For those unfamiliar with State Route 522 (SR 522), it’s a roadway that basically connects Seattle to the city’s northeastern suburbs.  In September of 1995, a Reader’s Digest article labeled this roadway as one of “America’s most dangerous highways.”  A recent deadly head-on crash on SR 522 perhaps reaffirms this unlikely label.  It also motivates our current question: Do you feel safe driving on this highway?

June Crash Results in Two Dead and Two Injured

The safety of 522 came under fire, yet once again, last month after an automobile collision left two dead and two critically injured (including a one-year-old girl).  Jeffrey Crettol came upon the collision within minutes of its happening.  According to Mr. Crettol, “Seeing something like this is horrible.”

The collision took place during the day.  According to the Washington State Patrol, a Mitsubishi (with both an adult and a one-year-old inside) was headed eastbound on SR 522.  The car eventually varied towards the shoulder of the road and struck a construction barrel.

The driver of the Mitsubishi then tried to over-correct the car.  This resulted in the auto crossing the center lane of the roadway and colliding into an oncoming Ford Fusion.  Both people in the Ford died.  The driver and one-year-old in the Mitsubishi were taken to the hospital in critical condition.  A possible cause of the accident could vary well be 522 itself.

An Inherently Dangerous Road

SR 522 is well known as a dangerous roadway.  It’s a two lane undivided highway that has seen its fair share of accidents, collisions and deaths during its time.  Over the past 15 years, SR 522 has witnessed approximately 1,800 total accidents, 1,400 injuries, and 50 deaths.  As mentioned above, Reader’s Digest named the 10-mile stretch of 522 between Woodinville and Monroe as one of America’s most dangerous highways.  A Dateline NBC story and a 2007 Forbes Magazine article have also helped paint 522 as an inherently dangerous road.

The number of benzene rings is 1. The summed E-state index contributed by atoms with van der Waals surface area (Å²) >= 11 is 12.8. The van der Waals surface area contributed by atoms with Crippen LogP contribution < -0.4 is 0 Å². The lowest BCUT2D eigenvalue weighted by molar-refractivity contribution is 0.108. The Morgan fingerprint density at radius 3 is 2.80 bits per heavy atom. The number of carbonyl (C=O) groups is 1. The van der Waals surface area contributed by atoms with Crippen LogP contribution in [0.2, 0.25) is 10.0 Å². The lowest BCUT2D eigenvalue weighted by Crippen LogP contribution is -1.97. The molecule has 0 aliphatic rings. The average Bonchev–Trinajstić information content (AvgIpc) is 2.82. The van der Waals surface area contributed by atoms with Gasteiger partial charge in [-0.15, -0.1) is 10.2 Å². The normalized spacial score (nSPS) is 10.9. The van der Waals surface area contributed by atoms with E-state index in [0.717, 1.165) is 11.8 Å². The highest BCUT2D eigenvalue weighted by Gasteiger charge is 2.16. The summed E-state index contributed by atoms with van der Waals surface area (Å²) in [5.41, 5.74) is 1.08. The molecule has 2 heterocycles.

Is There a Cure for the Danger?

The Washington State Department of Transportation (WSDOT) believes a cure exists via widening the highway.  The specific widening would take place just west of the Snohomish River Bridge to 179th Avenue SE in Monroe.  According to WSDOT’s website:

“Nearly 28,000 vehicles travel this stretch of SR 522 each day.  Drivers experience heavy congestion and delays.  Widening the road into a four-lane divided highway will reduce congestion and the likelihood of collisions.  There were 100 collisions on this stretch of mainline SR 522 from 2006 to 2010, including three fatal collisions and four serious injury collisions.  There were an additional 54 collisions at the SR 522/164th Street/Main Street interchange.”